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August 4, 1956


Author Affiliations

Rochester, N. Y.

From the Eastman Kodak Company.

JAMA. 1956;161(14):1353-1356. doi:10.1001/jama.1956.02970140009003

• The need for a program of practical preventive medicine, with the increasing industrialization of our society, presents a challenge and an opportunity to the physician. Extension of the role of the physician and constructive changes in the method of payment for his services will involve many physicians in private practice as preventive medical care is provided for smaller industrial plants.

Improved working conditions have increased the life span of people in industry so that it now equals that of the general population. Personal illness and injury causes 60 or more times absenteeism than is due to direct occupational causes. The cost of workmen's compensation and of employee benefits, such as sickness allowance and hospital and medical insurance, gives industry a direct and vital interest in medical care.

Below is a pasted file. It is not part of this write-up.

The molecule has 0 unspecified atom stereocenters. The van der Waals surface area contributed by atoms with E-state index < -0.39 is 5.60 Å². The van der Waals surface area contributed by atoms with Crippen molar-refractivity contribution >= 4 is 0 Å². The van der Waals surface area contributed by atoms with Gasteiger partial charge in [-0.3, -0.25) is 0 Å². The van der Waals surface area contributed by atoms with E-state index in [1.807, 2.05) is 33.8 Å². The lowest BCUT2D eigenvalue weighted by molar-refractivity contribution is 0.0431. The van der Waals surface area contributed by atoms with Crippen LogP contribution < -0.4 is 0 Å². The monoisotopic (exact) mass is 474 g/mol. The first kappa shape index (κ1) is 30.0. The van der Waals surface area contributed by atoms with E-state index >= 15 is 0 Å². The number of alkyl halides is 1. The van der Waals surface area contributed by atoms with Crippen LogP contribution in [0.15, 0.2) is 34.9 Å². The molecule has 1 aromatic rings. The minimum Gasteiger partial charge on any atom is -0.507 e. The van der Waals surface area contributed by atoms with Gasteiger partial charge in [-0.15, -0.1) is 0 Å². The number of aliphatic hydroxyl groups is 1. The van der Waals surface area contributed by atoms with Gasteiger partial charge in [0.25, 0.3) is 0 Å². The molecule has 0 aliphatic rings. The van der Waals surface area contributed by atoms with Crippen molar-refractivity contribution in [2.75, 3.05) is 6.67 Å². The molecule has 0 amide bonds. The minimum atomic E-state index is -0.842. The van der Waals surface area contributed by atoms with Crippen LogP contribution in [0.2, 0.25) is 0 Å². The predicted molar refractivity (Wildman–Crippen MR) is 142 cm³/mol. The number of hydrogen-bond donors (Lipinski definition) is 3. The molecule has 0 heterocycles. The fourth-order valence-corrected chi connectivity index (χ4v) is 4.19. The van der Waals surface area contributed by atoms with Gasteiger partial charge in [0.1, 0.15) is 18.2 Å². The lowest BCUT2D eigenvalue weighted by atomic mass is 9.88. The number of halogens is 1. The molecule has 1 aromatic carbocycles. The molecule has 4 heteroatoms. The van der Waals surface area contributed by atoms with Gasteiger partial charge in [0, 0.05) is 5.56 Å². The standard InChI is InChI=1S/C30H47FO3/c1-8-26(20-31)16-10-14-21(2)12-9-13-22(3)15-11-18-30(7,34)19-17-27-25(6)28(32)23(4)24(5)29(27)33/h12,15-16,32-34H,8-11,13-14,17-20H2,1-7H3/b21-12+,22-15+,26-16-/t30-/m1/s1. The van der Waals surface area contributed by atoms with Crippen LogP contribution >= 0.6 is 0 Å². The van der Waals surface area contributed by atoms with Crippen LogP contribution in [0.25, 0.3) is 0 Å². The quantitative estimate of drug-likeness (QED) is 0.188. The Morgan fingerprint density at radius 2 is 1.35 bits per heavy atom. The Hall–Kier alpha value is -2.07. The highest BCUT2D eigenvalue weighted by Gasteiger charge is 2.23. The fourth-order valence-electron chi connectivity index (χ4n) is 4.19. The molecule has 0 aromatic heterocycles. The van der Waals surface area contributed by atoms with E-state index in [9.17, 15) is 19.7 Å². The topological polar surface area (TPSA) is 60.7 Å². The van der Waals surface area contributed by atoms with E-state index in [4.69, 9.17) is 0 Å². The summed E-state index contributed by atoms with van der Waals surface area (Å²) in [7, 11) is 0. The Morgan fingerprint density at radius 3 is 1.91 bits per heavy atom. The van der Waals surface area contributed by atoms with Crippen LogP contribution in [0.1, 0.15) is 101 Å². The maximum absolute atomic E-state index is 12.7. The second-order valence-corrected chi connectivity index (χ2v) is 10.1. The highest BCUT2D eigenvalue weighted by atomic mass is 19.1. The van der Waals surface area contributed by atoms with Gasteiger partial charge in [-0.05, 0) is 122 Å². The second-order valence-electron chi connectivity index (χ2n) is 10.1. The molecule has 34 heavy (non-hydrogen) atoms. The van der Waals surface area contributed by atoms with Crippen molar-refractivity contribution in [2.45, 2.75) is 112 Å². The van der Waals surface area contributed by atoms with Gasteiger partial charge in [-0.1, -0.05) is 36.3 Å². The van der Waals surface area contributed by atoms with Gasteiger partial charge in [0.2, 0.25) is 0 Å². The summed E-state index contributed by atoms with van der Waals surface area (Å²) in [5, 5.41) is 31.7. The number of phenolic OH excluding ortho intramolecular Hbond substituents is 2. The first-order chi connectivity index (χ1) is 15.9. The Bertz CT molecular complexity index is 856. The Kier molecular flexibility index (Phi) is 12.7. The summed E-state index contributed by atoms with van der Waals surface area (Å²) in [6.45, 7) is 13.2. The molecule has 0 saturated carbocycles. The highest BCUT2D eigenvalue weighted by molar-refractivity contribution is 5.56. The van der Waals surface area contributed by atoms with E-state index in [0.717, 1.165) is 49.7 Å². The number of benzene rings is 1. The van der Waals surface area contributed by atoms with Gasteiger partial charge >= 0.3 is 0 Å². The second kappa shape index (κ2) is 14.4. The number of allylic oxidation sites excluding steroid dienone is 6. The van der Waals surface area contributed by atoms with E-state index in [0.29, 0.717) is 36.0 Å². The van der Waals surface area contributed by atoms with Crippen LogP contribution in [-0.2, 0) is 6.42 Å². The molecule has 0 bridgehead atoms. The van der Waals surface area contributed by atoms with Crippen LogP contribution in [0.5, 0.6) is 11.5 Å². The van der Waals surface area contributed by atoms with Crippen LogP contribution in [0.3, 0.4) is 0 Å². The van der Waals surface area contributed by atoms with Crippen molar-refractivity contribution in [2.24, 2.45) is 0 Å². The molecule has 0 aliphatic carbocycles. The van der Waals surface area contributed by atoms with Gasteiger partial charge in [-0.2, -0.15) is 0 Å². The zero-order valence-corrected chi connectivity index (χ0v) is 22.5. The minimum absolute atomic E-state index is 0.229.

The preplacement examination is the first element of a program of preventive medicine in industry; the program may also include periodic examinations of executives, advice on chemical and physical hazards on the job, counseling on nutrition and sanitation, programs of health education, and advice about air and water pollution. Within industry an opportunity is offered for the medical profession to take a leading role in a most promising application of preventive medicine.